Today’s podcast will help you learn how to build better relationships, and become a more cooperative, understanding partner. I think this is a need that we all have from time to time. You can build better relationships by learning how to understand and appreciate the perspectives of others. In fact I would say that many of the challenges we face when in relationship are due to the fact that we don’t truly understand the other person, and because of this we wind up judging the person as somehow being “wrong”.

If you would like to listen to today’s podcast on our website (and you can download it as well), then please click on this link: Building better relationshipsIf you are already subscribed to our podcasts via iTunes or another podcast player, the podcast should already be showing up in your feed. You can find our back catalog of podcasts by clicking on this link: Life Tools.

Please scroll down and read my “Musings” in the main section of this newsletter. Hopefully you will find that what I have written resonates with you.

And please do drop Tony and myself an email, letting us know what you think about this podcast and any of our previous podcasts as well. Your feedback will help set the direction of what we do and where we go, in the future. So beyond feedback, please let us know about whatever topics you would like to hear us discuss in the future. Please email us at life-tools@seishindo.org.

We look forward to hearing from you!
In Community,

If you have been following our newsletters of late, you know that I recently spent some time in Ecuador and Peru. The trip was rather arduous and also very rewarding. I have included again today, a few pictures from my trip.

On_the_river_2Part of the reason I went to Ecuador was to see if I had interest in moving there. As much as I found the countryside very beautiful, I was left feeling rather lonely. I only know enough Spanish to get in trouble, and since the average “gringo” does not fit into local culture all that easily anyway, I realized that in order to move to Ecuador, I would need to drag at least a couple of friends along with me. Having this realization brought me a new understanding of my life.

For me, having friends to interact with is crucial to my sense of self, and indeed my friends are part of my identity. Is the same perhaps true for you?

Now to be clear, I do have some wonderful friends, but mostly my friends are spread out around the globe, and I desire more than interacting with them via the internet. Realizing this has really changed my thinking about where I would like to move next. Good that I realize this now, rather than moving and feeling lonely afterwards.

More of the riverI have been sitting quietly lately, asking myself, “What do I really want from my life going forward? Who do I really want in my life going forward?” When asking myself such questions I am not at all expecting the “right” answers to quickly pop up, and in fact I find that simply asking myself these questions is comforting. I sit in a state of “not knowing” and realizing that I don’t know is quite alright for me at this time. The important point being that I am asking. I am certain that being present with these questions will little by little lead me where I want to and need to go. Simply taking the time to ask, listen, and feel, is a wonderful gift.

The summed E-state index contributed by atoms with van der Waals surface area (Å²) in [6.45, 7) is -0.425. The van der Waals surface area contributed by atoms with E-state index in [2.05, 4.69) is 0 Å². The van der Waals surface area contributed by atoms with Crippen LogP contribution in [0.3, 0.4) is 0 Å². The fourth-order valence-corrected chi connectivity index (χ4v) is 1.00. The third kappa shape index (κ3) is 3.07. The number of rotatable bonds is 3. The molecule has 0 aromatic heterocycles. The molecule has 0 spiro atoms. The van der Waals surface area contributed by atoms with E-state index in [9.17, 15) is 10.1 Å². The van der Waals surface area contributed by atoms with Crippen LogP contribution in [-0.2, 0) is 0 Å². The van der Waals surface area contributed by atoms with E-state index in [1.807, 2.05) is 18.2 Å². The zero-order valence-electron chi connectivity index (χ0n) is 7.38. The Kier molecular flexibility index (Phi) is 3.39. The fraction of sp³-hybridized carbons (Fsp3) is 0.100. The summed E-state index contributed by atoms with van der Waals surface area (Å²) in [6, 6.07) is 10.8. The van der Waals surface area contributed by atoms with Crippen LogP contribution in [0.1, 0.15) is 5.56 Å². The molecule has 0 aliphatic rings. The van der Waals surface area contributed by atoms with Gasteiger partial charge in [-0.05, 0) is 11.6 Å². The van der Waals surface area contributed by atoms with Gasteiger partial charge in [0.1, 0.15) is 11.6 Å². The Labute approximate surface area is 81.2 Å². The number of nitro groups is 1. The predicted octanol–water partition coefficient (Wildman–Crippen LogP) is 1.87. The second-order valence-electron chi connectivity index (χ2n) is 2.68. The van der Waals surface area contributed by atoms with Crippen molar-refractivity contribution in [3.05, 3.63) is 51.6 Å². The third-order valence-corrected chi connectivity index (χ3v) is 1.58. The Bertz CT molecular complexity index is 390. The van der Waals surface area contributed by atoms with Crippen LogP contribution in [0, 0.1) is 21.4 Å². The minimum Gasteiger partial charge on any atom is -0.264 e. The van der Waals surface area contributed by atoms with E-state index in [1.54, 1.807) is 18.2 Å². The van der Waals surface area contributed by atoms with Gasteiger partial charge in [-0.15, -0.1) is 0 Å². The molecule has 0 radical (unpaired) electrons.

And how about you? Do you take the time to contemplate who you are and what is truly important to you? I hope so, because it can be way too easy to just stay busy and never get around to thinking about such things. As one of my friends likes to say, “I find that I have tended to spend 99% of my life worrying about the 1% of my life that is in front of me now. Instead, by being mindful, I am spending more and more time considering the 99% that has been left unattended for all too long.”

These are my thoughts for today, and I hope these thoughts resonate with you and help you to redirect yourself some. Please have a listen to this week’s podcast and find out about how you can build better relationships. Healthy relationships with friends, loved ones, and colleagues will make your life that much more emotionally fulfilling.

In community,

Positive Intention: With yourself


Our transition to podcasting is now pretty firmly underway, and today you are receiving the link to our third podcast relating to “Positive Intention”. Today’s podcast walks you through how to use the concept of positive intention to forge a better relationship with yourself.

Read through my “Musings” further on down the page, and also our offer of a free digital version of my book.
And then when you are done… Please listen to today’s podcast- If you have already subscribed to our free podcasts via iTunes or another podcast player, today’s podcast will show up automatically the next time you open the application you use. That is the beauty of subscribing to a podcast!